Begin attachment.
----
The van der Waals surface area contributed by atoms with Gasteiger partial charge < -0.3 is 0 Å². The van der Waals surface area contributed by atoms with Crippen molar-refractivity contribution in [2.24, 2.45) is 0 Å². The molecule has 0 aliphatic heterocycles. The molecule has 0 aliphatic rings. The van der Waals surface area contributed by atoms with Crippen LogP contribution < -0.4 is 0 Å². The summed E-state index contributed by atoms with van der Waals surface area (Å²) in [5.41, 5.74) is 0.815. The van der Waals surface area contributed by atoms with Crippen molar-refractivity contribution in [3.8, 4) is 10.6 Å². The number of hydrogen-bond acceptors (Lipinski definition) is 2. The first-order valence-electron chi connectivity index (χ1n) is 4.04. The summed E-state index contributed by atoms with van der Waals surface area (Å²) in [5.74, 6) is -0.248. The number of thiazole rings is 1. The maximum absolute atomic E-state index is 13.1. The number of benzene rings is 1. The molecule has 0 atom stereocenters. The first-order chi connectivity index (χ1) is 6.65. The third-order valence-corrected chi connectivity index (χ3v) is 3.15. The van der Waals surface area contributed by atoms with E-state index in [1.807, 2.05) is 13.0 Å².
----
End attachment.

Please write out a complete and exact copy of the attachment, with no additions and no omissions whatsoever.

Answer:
The van der Waals surface area contributed by atoms with Gasteiger partial charge < -0.3 is 0 Å². The van der Waals surface area contributed by atoms with Crippen molar-refractivity contribution in [2.24, 2.45) is 0 Å². The molecule has 0 aliphatic heterocycles. The molecule has 0 aliphatic rings. The van der Waals surface area contributed by atoms with Crippen LogP contribution < -0.4 is 0 Å². The summed E-state index contributed by atoms with van der Waals surface area (Å²) in [5.41, 5.74) is 0.815. The van der Waals surface area contributed by atoms with Crippen molar-refractivity contribution in [3.8, 4) is 10.6 Å². The number of hydrogen-bond acceptors (Lipinski definition) is 2. The first-order valence-electron chi connectivity index (χ1n) is 4.04. The summed E-state index contributed by atoms with van der Waals surface area (Å²) in [5.74, 6) is -0.248. The number of thiazole rings is 1. The maximum absolute atomic E-state index is 13.1. The number of benzene rings is 1. The molecule has 0 atom stereocenters. The first-order chi connectivity index (χ1) is 6.65. The third-order valence-corrected chi connectivity index (χ3v) is 3.15. The van der Waals surface area contributed by atoms with E-state index in [1.807, 2.05) is 13.0 Å².